The Effect of Sugar Level on the Rate of Fermentation

The Effect of Sugar Level on the Rate of Fermentation
Aim: The aim of this experiment is to find out whether the rate of Fermentation is affected by the amount of sugar. Apparatus: The equipment used is: Â? Bunsen burner. Â? Heat proof mat. Â? Boiling tube. Â? Delivery tube. Â? Water bath. Â? Water flask. Â? Thermometer. Â? Stop watch. Â? Yeast and Sugar. Â? Digital weighing scale. Â? Water. Â? Measuring cylinder. Â? Test tube. Â? Tripod Method: Â? Fill the water bath with water (not to the maximum). Â? Fill the boiling tube with 10ml of water. Â? Add 2g of yeast to the water and add sugar (1g, 2g, â??up to 5g). Â? Put the Boiling tube into the water bath. Â? Connect a delivery tube onto the boiling tube. Â? Fill a test tube with a reasonable amount of water. Â? Place the other end of the delivery tube into the test tube. Â? Put the Bunsen burner on a heatproof mat. Â? Place the water bath on the tripod and heat the water. Â? Measure the temperature of the water (in the water bath) with the thermometer. Stop the heating until it reaches 40Â?. Â? Start the stop watch after the first bubble has appeared in the test tube. Â? Count the bubbles that appear in 1 minute then stop the stopwatch. Â? Repeat the process but this time adding another gram of sugar until 5 grams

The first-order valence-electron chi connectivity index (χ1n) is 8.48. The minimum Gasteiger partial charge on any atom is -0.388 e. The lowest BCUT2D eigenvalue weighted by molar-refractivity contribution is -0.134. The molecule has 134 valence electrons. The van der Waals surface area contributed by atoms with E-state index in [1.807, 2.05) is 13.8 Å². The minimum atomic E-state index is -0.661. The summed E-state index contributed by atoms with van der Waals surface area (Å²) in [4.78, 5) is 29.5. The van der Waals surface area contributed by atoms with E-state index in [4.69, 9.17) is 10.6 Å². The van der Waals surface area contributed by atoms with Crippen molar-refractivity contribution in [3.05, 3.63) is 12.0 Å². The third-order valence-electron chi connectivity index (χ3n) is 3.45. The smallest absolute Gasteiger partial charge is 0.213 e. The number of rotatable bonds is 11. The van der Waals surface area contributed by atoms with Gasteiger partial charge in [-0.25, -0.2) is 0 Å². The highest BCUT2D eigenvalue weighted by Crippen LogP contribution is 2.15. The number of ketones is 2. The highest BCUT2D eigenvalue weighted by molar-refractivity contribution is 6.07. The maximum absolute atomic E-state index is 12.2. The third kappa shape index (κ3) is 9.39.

Then repeat the whole experiment again starting from 1g to ensure the reliability of the results obtained. Planning a fair test: The factor chosen is the concentration of sugar solution, so the other factors are to be kept constant as control factors in order to make this investigation fair. Here are the control conditions and other procedures I must take. I should make sure that the test tubes are thoroughly washed each time I repeat the experiment. This is because remains of yeast or sugar could affect the results. I must use the stopwatch rather than counting or guessing the time so that I do not count the wrong number of bubbles. The yeast which I will use is to come from the same source so they are at the same age otherwise, bubbles might not appear as frequently as they should because of difference in freshness of yeast. The level of water in the boiling tube must always be exactly 10 ml otherwise; the concentration of the yeast and sugar mixture might increase of decrease depending on the amount of water added which will affect the number of bubbles. The mixture should be gently shaken to blend the solution and the culture together, as the culture tends to settle at the bottom over a certain time. The whole experiment should be repeated again to obtain a more accurate result and to calculate an average result. A thermometer must be always used when heating the mixture and is to be made sure that the temperature of the mixture in the boiling tube is at 40Â? so that there is enough energy and the enzymes do not denature and slow down the experiment. I must make sure that the Fermentation lock is not damaged so that it allows the escape of CO2 gas without the entry of oxygen, which could oxidize the ethanol produced. All these procedures must be taken into account in order to produce precise and reliable evidence. The variables that can be changed are the amount of yeast, amount of sugar and the temperature of each reaction. The only variable that will change is the amount of sugar as it goes up by 1 gram each time. The temperature shall remain at 40Â? degrees and the amount of yeast will always be 2g. Safety precaution: The equipments used in this experiment are quite safe. However, care is needed in handling glassware, as they are easily broken. I will use a heat proof mat so that the table doesn?t catch fire. Prediction: Theoretically, the higher the amount of sugar, the faster Fermentation should happen. The gcse chemistry revision guide states that yeast contains an enzyme which converts sugar into Carbon dioxide and alcohol (ethanol). So, if we add more sugar, the yeast will have more to work on. In a brief summary, the more sugar added, the quicker Fermentation should happen. I have tried to use the equipment with precision and skill as much as possible in order to obtain and record reliable data. Here are my results: (First Time) (Second Time) [image][image][image]Amount of Sugar (g): Bubbles per Minute: Bubbles per Minute: Average: [image]1 20 Bubbles 23 Bubbles 21.5 2 19 Bubbles 19 Bubbles 19 3 6 Bubbles 20 Bubbles 13 4 10 Bubbles 9 Bubbles 14.5 5 7 Bubbles 5 Bubbles 6 Results: I have constructed a bar graph and a line graph to represent the data. The information can now be interpreted in 2 different ways. Bar chart: [image] Line graph: [image] (Line of best fit) [image] Conclusion: The results obtained are sufficient for the conclusion to be drawn about this topic. As they are plotted on to the graph, they are more or less on the same lines of accuracy ? there is no anomalous result obtained. As the grams of sugar went up, the number of bubbles went down. This shows that the more sugar you add, the slower the rate of Fermentation. [image][image] This conclusion has opposed my prediction. I predicted that the more sugar you add, the more bubbles that appear (the higher the rate of Fermentation). The reason that the rate of Fermentation is decreased as more sugar is added is because if there is too much sugar in the mixture, some of the enzymes in the yeast (zymase) gradually die. Jams sugar levels are very high which kills any enzymes that allow reactions to occur. This is why Jam takes a very long time to mould Evaluating Evidence: The results obtained were fairly reliable. No anomalous results were obtained confirming precision. I think that the evidence which I have collected is sufficient enough to support a firm conclusion. I think that further work could have been useful to propose improvements i.e. repeat the experiment 3 times rather than twice. I could have also used a Digital Thermometer in order to obtain more accurate measurements. The procedure which I took was reasonably suitable. This is because the results obtained were seemingly precise and consistent. For the matters concerning the accuracy of the experiment?s layout, there are several inaccuracies ? which some can be improved; some cannot. -Carbon dioxide gas is soluble in water; some is not included in the results. - Intoxication by ethanol, some yeast cells may be intoxicated and die. -The tubes have to be lifted out of the water bath to take measurements ? the environmental temperature could have affected the rate of Fermentation every time measurements are taken. If a further investigation is to be carried out, the temperature of the environment and the types of the sugar used are the interesting fields to head forth towards. Background information about Fermentation: Fermentation is a biological process involving the breakdown of sugars by bacteria and yeast using a method of respiration without oxygen (anaerobic respiration). It involves a culture of yeast and a solution of sugar, producing ethanol and carbon dioxide with the aid of the enzymes. This process can be slowed down by denaturing of the enzymes at a certain temperature. As products, ethanol and carbon dioxide are produced, in form of liquid and gas respectively. The reaction follows this equation: [image]Glucose solution + Yeast (zymase) Carbon dioxide + Ethanol + (Energy) [image]C6 H12 O6 (aq) 2C2 H5 OH (aq) + 2CO2 (g) Fermentation is also used for bread-making. The reaction that occurs in bread making is exactly the same as that in brewing. When bread is put in the oven, the yeast is killed and the reaction stops.